Using LPI-Self Appraisal with Other Questionnaires

Barry Posner

Q: Is it appropriate for a researcher to use just the LPI-self appraisal given to the leader and to not use input from others about the leader? Has your research found this use of the instrument results to be valid and reliable, or does the current documentation only support the self in conjunction with the "other" questionnaires about a leader?

A: The Leadership Practices Inventory (LPI) provides great feedback about how frequently an individual engages in the five key practices of exemplary leadership, and the 30 specific leadership behaviors associated with these practices. Numerous studies have documented strong empirical relationships between this frequency and other important variables, such as credibility, constituent satisfaction, productivity and commitment.

The impact of these associations is even more powerful when the responses are not simply self-perceptions but are validated by the perceptions provided by other people involved in the relationship (e.g., direct reports, peers, managers). Additional value-added feedback comes from learning about how closely one's own perceptions mirror those of the people around you. When only self-assessments are possible the respondent is left to wonder just how much his or her perception of behavior is in alignment with what other people see.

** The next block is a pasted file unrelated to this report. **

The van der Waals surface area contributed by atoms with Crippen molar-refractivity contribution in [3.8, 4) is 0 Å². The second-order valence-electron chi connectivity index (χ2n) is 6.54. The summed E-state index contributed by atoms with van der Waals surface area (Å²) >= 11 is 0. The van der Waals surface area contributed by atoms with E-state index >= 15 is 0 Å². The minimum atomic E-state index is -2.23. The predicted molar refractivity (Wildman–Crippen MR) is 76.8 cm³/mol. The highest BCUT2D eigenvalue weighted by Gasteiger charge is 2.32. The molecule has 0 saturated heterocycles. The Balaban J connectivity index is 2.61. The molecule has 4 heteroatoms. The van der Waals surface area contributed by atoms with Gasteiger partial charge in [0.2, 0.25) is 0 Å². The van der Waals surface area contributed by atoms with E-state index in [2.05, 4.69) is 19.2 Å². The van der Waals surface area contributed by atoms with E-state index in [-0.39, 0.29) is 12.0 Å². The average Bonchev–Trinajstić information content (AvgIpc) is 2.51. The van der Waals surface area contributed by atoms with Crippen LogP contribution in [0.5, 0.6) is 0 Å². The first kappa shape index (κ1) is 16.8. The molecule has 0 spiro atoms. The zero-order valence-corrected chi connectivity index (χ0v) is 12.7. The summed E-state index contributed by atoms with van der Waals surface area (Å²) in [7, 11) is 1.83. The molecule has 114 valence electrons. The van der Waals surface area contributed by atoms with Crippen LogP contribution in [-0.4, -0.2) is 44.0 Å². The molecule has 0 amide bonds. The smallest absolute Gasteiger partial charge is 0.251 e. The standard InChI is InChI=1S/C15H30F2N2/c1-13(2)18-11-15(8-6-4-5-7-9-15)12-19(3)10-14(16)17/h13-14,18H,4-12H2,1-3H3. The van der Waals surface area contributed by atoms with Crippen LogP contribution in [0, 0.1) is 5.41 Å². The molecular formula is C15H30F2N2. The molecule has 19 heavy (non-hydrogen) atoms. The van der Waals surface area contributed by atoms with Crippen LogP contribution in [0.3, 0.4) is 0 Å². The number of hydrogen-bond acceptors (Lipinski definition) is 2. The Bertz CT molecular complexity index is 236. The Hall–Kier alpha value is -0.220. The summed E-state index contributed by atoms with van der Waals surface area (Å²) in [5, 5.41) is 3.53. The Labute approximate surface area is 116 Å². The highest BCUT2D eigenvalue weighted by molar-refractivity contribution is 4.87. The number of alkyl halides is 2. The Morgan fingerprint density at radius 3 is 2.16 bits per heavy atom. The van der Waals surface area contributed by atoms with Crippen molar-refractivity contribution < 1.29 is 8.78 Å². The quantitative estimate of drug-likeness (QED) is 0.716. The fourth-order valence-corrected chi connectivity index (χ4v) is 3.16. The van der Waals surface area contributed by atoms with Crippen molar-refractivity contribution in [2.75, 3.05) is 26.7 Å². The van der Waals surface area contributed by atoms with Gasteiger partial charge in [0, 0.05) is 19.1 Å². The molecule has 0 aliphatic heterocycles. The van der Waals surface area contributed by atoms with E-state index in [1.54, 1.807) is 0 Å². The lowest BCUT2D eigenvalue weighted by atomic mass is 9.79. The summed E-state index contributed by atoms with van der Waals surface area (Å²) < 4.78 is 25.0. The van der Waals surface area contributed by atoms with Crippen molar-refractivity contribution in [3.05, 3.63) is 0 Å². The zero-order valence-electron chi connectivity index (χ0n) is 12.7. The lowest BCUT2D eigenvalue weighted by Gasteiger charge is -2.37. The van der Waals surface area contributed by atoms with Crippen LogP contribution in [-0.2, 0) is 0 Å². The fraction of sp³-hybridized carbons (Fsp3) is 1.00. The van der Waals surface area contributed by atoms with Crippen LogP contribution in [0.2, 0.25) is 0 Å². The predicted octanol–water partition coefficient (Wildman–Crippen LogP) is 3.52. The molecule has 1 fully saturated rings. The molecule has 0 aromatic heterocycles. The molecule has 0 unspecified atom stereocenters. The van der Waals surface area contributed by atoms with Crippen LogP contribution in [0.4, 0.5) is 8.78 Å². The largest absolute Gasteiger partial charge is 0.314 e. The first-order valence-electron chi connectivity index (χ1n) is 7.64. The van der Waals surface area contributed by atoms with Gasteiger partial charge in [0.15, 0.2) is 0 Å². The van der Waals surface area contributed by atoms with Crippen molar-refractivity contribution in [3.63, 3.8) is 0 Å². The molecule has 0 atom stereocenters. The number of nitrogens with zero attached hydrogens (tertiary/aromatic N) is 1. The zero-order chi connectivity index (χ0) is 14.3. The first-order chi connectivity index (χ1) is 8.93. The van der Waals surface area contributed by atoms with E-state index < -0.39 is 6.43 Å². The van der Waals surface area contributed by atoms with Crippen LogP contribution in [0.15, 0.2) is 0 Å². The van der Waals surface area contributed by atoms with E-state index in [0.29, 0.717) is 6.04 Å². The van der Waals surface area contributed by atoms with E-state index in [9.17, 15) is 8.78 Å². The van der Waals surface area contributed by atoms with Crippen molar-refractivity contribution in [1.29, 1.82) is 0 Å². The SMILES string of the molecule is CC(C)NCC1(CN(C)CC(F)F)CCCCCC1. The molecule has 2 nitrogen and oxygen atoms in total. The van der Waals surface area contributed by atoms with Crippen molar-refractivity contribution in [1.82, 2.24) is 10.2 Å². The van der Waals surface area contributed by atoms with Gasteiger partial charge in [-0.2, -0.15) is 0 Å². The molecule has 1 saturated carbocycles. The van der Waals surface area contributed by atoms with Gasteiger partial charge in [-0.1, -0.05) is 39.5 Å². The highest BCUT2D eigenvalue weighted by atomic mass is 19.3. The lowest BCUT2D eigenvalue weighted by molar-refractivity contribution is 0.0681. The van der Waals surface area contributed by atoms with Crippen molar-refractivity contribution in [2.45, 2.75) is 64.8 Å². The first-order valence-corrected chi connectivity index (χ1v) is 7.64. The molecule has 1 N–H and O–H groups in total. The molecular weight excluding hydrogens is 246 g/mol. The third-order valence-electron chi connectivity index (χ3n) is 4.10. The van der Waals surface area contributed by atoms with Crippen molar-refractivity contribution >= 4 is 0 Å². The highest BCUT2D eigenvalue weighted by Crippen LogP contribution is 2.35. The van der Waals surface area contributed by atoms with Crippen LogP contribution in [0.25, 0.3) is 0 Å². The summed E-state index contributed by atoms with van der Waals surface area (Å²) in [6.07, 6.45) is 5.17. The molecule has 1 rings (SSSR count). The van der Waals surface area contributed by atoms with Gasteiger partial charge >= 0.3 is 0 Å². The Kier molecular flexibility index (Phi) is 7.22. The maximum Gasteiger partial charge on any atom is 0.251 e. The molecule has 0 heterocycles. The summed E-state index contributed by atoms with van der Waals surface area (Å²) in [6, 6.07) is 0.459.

With data from other people (from the LPI Observer) is available, respondents get to see the comparison (and/or contrast) between their view of how they behave and what other people observe (and experience). Moreover, individuals get to learn how various constituent groups may be in alignment or not with how they perceive this individual to be behaving. Indeed, it is not unusual to find variation even within categories of respondent constituents.

Self scores vary from the scores received by constituents. What we're looking for, however, is not 100% agreement between the two, but rather how the "shape of the curve" or pattern of responses between leadership practices and/or specific leadership behaviors is similar or different and what sense the individual can draw from this data. In this regard, the respondent is transforming data into information, and determining what is meaningful and what may be challenging or even problematic.

As a rule of thumb, we recommend that respondents use 360-degree feedback whenever possible, meaning that they don't rely simply on their own assessments. From a normative viewpoint, we continue to find that whatever the individual's assessments are, that by engaging in the five practices more than they are currently doing today, they will become more effective leaders.

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